Kitchen garden blues

It’s turning out to be a pretty unsuccessful summer in the vegetable garden. Although we had no late frosts, the weather, which had been unusually warm in April, became cold and sunless in May, and everything newly planted or waiting in the greenhouse to be planted just languished without growing for a few weeks. Most of the cucumber plants died and I had to resow them.

Now, the greenhouses are doing very well. The cucumbers are late, but growing strongly and I’m picking every day, enough to send a few to the shop (though usually I’d have a dozen or more a day). The tomatoes were early and delicious – the varieties are Stupice, Red Brandywine, Black Russian, Minnesota Midget, Czech’s Excellent Yellow, Green Zebra (haven’t had any of those yet), Golden Sunrise and Gardener’s Delight (most of these are outside and so were sown late, and aren’t ripe yet).

There are several varieties of pepper, both hot and sweet. I haven’t picked any Jalapeno yet, not Tobago Sweet Seasoning (those took some time to germinate), but Georgia Flame, Spanish Spice and Hungarian Hot Wax (which is my favourite variety name ever) have cropped well and Al has been selling them. So have the sweet peppers: King of the North, Orange Bell and a yellow pepper whose seeds I brought back from Venice last year. Okra is all right, but with nine plants I only get a few fruits at a time, not enough to do much with. The physalis (Cape Gooseberry) plants are huge and full of fruit, but some of them are dropping – they taste fine unripe actually, but are pale greeny orange at present. I’m sure there will still be plenty to ripen.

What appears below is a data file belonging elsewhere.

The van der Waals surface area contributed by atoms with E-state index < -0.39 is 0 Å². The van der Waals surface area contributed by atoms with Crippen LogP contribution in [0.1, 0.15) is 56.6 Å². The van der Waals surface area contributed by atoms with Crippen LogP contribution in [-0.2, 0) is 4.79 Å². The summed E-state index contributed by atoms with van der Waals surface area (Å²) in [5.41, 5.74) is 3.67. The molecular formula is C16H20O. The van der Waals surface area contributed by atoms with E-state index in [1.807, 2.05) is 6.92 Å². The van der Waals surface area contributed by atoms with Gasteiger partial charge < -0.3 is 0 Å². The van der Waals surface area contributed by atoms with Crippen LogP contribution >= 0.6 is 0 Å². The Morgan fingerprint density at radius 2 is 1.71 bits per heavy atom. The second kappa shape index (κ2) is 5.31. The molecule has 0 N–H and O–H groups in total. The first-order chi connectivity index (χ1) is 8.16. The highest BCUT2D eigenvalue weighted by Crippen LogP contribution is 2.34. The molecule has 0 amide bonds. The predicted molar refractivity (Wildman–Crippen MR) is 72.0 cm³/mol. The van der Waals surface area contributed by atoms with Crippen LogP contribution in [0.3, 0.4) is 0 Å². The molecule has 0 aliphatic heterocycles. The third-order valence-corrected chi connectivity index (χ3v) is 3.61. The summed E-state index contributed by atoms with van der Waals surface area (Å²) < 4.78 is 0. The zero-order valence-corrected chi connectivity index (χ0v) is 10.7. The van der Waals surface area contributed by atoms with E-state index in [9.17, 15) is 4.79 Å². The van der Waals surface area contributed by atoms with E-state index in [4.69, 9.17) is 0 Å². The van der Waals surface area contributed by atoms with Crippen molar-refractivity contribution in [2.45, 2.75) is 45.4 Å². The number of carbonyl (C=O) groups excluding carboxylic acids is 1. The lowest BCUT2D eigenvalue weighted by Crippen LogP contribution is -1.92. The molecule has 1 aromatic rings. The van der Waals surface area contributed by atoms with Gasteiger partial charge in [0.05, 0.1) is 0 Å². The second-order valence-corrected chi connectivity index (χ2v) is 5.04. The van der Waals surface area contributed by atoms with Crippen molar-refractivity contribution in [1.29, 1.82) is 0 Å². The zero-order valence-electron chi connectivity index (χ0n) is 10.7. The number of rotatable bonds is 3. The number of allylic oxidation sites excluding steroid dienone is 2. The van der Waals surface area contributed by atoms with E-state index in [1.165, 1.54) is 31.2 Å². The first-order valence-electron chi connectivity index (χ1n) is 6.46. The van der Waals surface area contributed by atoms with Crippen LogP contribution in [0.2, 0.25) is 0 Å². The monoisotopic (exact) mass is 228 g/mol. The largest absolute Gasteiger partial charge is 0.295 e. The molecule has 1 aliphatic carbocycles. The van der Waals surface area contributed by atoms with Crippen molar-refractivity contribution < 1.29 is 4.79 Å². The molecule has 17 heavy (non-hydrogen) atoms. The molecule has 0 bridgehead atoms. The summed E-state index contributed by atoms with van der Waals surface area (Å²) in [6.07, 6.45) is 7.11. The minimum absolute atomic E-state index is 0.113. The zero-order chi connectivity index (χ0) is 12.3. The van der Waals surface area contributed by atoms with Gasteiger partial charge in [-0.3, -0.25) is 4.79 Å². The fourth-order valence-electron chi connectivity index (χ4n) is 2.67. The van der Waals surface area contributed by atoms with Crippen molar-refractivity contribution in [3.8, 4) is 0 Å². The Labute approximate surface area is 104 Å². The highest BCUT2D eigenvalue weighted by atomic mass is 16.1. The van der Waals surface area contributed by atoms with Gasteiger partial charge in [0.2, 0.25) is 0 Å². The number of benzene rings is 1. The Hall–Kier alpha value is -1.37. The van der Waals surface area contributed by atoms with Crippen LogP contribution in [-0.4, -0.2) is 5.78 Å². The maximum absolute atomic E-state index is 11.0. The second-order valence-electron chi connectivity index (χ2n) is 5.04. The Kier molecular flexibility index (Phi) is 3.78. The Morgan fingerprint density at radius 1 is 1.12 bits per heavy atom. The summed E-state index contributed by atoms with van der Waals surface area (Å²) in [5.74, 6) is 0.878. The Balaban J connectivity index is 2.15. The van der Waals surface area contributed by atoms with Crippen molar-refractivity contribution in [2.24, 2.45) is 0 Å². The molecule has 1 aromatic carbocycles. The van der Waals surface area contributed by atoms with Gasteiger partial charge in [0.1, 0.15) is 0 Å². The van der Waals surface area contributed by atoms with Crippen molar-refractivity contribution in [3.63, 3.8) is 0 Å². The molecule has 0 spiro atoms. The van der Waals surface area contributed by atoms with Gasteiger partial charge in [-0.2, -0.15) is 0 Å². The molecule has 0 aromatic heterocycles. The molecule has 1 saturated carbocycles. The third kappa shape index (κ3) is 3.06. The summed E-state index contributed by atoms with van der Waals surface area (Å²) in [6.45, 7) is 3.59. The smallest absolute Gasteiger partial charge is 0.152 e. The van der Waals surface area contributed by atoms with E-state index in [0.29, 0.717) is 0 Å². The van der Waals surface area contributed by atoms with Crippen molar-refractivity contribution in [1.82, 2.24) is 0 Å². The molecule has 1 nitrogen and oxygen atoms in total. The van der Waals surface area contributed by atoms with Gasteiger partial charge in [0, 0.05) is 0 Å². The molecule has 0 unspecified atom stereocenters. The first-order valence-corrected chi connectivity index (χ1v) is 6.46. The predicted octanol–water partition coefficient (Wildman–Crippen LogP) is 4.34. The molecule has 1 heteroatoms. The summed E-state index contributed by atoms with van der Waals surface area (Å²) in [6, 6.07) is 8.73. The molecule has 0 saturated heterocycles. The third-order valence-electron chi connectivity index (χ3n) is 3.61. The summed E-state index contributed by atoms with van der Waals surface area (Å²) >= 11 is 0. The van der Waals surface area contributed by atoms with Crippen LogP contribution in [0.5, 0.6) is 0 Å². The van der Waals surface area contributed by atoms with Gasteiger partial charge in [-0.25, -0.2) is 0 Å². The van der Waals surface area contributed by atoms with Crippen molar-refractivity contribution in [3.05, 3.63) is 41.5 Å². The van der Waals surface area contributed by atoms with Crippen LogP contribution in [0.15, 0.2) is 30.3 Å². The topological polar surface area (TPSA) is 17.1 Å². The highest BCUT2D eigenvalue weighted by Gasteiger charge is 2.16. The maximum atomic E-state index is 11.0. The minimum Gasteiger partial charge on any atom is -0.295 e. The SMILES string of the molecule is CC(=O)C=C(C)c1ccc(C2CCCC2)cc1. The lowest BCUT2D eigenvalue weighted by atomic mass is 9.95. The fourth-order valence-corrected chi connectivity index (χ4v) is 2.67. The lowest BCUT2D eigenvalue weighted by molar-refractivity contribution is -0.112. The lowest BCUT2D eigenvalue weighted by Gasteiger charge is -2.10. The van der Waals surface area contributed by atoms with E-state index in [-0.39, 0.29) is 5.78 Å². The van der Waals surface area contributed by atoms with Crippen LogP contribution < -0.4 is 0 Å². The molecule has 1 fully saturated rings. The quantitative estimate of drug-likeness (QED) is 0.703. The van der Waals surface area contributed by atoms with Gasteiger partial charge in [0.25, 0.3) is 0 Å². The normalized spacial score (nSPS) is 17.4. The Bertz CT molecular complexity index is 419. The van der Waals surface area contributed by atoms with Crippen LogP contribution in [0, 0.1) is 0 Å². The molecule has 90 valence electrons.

The not-so-good news is outside. Peas didn’t grow very tall, but at least they are cropping well, unlike the Sugar Snap peas which (admittedly a short variety but they should still be 2 – 3 feet) only grew to about 6 inches, produced a few flowers and peas and then got overwhelmed by very small weeds. Broad bean plants grew well enough, but there has not been a good set, neither in the first sowing nor the second – a reasonable crop, but only because I grew a lot. However, I wonder if this is connected with the fact that I didn’t get around to pinching out the tops this year? We had a few blackfly, but ladybirds moved in keenly and they were gone within days. Sweetcorn is a disaster. Only a couple of feet tall and few cobs. Usually, one gets three or so cobs to a plant, but most have one, some not even that. Another sowing did better, but this was a free pack of popping corn seeds, and of limited use.

French beans are lacklustre. The pencil-podded ones have hardly grown and don’t look like climbers at all (they are not bushing out either, so it’s not that I got the variety wrong). The purple beans and flat podded ones look better, but aren’t cropping much yet – some of the flat bean plants died so I won’t get many. The runner beans have finally, in the last couple of days, started to set.

The cabbages look open and not likely to heart up, but maybe they’ll be all right. The Swiss Chard is all right, but the spinach (leaf beet, perpetual spinach) is starting to bolt, which is very unusual at this time of year. The early leaves looked scorched and yellowed by the sun and were not usable. I think I’ll make another sowing for the autumn.